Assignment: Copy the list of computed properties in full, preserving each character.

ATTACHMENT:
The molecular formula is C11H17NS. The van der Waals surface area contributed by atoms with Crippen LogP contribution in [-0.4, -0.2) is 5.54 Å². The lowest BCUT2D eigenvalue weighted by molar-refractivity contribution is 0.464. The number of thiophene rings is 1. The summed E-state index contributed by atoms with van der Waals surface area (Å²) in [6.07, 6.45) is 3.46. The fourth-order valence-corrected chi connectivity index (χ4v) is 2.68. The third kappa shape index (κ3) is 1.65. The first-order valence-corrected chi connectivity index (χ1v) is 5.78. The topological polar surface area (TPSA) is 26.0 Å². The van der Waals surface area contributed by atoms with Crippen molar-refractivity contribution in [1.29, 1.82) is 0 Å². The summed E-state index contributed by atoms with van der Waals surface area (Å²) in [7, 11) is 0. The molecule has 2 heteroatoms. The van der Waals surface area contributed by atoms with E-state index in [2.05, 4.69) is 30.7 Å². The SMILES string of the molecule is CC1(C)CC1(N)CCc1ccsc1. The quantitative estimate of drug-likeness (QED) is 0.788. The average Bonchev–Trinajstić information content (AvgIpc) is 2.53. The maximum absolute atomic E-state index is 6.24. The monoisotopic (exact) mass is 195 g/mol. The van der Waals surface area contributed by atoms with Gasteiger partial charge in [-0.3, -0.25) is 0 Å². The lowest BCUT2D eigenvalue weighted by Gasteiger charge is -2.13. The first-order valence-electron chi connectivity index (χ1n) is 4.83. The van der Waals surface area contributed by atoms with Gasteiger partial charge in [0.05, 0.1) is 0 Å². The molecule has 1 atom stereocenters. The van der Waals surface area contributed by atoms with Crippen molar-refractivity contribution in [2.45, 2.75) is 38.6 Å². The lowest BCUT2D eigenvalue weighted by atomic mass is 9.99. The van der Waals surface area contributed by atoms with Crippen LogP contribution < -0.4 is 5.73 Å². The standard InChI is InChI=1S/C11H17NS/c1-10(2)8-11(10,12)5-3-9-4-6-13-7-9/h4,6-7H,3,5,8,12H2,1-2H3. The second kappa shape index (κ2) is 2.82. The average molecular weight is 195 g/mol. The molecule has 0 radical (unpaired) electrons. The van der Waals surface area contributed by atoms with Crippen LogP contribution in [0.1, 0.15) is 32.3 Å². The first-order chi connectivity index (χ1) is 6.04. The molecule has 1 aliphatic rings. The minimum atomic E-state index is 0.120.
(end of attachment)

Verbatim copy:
The molecular formula is C11H17NS. The van der Waals surface area contributed by atoms with Crippen LogP contribution in [-0.4, -0.2) is 5.54 Å². The lowest BCUT2D eigenvalue weighted by molar-refractivity contribution is 0.464. The number of thiophene rings is 1. The summed E-state index contributed by atoms with van der Waals surface area (Å²) in [6.07, 6.45) is 3.46. The fourth-order valence-corrected chi connectivity index (χ4v) is 2.68. The third kappa shape index (κ3) is 1.65. The first-order valence-corrected chi connectivity index (χ1v) is 5.78. The topological polar surface area (TPSA) is 26.0 Å². The van der Waals surface area contributed by atoms with Crippen molar-refractivity contribution in [1.29, 1.82) is 0 Å². The summed E-state index contributed by atoms with van der Waals surface area (Å²) in [7, 11) is 0. The molecule has 2 heteroatoms. The van der Waals surface area contributed by atoms with E-state index in [2.05, 4.69) is 30.7 Å². The SMILES string of the molecule is CC1(C)CC1(N)CCc1ccsc1. The quantitative estimate of drug-likeness (QED) is 0.788. The average Bonchev–Trinajstić information content (AvgIpc) is 2.53. The maximum absolute atomic E-state index is 6.24. The monoisotopic (exact) mass is 195 g/mol. The van der Waals surface area contributed by atoms with Gasteiger partial charge in [-0.3, -0.25) is 0 Å². The lowest BCUT2D eigenvalue weighted by Gasteiger charge is -2.13. The first-order valence-electron chi connectivity index (χ1n) is 4.83. The van der Waals surface area contributed by atoms with Gasteiger partial charge in [0.05, 0.1) is 0 Å². The molecule has 1 atom stereocenters. The van der Waals surface area contributed by atoms with Crippen molar-refractivity contribution in [2.45, 2.75) is 38.6 Å². The lowest BCUT2D eigenvalue weighted by atomic mass is 9.99. The van der Waals surface area contributed by atoms with Crippen LogP contribution < -0.4 is 5.73 Å². The standard InChI is InChI=1S/C11H17NS/c1-10(2)8-11(10,12)5-3-9-4-6-13-7-9/h4,6-7H,3,5,8,12H2,1-2H3. The second kappa shape index (κ2) is 2.82. The average molecular weight is 195 g/mol. The molecule has 0 radical (unpaired) electrons. The van der Waals surface area contributed by atoms with Crippen LogP contribution in [0.1, 0.15) is 32.3 Å². The first-order chi connectivity index (χ1) is 6.04. The molecule has 1 aliphatic rings. The minimum atomic E-state index is 0.120.